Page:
A digital catalog meant for permissioned customer access only is unintentionally viewable publicly.
Physical preproduction samples provided to a customer for catalog asset creation are not controlled during/after photography.
A catalog compiled by a distributer is made available to all customers of that distributer prior to the public reveal of IP contained within and is leaked.
A catalog compiled by a distributer cannot be restricted to permissioned viewers once published online.
- Digital catalogs created by a licensee should be hosted on a system that can be permissioned directly by the licensee.
- Embargoed samples requested from a licensee for a customer catalog shoot should be withheld if the customer cannot provide adequate security.
- A handling procedure and return date for embargoed physical samples should be established before they are shared with a customer for a catalog shoot.
- Digital assets for unrevealed IP should be withheld from any distributer who cannot guarantee their catalogs will be published after the embargo date.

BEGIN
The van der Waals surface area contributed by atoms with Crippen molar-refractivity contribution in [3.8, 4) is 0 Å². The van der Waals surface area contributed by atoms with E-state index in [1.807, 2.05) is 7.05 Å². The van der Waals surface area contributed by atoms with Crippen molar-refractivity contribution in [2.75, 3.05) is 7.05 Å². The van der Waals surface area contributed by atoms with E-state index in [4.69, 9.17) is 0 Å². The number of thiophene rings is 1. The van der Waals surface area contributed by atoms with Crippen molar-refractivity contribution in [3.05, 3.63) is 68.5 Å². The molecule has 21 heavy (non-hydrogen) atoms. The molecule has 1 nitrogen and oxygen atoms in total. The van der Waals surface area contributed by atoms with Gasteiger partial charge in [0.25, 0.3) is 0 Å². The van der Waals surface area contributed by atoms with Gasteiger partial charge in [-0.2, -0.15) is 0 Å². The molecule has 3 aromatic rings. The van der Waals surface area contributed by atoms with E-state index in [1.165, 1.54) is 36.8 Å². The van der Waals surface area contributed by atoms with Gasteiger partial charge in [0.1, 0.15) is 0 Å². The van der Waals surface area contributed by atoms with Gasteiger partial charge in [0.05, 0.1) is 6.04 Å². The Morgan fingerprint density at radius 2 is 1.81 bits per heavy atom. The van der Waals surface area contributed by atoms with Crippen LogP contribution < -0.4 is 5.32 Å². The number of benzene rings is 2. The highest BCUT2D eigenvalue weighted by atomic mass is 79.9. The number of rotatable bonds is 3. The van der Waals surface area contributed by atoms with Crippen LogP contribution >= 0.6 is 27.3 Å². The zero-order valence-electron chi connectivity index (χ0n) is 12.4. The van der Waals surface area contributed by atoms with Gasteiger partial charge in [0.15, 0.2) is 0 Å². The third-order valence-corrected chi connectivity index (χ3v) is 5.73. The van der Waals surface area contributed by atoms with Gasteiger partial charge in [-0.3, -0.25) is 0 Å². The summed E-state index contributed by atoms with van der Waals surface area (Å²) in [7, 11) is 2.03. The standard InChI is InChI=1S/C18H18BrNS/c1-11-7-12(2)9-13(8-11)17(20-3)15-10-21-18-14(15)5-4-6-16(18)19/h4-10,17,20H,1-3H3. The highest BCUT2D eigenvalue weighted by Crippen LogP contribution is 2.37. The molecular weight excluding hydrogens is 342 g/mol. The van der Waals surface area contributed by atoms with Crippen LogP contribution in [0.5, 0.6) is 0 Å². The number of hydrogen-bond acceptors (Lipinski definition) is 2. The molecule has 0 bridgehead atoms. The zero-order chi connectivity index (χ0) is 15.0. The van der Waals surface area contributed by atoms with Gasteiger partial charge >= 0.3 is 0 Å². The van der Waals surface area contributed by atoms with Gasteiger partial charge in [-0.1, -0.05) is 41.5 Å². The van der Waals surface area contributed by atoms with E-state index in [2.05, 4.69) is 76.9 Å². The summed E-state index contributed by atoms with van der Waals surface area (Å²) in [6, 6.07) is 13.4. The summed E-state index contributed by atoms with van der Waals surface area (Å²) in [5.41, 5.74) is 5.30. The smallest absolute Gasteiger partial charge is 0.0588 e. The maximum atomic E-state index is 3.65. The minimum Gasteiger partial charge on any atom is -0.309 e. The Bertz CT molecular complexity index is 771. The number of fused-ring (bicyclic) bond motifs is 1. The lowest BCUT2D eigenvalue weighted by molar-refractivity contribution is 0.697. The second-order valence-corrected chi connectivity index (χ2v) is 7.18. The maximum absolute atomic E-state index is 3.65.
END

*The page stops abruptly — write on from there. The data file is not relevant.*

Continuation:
- Digital assets for unrevealed IP should be withheld from any distributer whose customer base includes a large number ofsmall, low-volume customers, and placeholder assets should be used for these items until IP is revealed, as small customers may not have the means or loyalty to adequately protect IP.
- Consider the business relevancy of any print or digital catalogue asset to the intended audience before committing assets to the cause. If there is insufficient potential sales volume to justify the risk that remains after preventative measures are in place, hold back placement of sensitive IP items in catalogs until after IP is revealed.
- Digital assets provided to distributers for their customer catalogs should be distinct from digital assets provided to customers for ecommneeds to aid in tracking any leaks that do occur.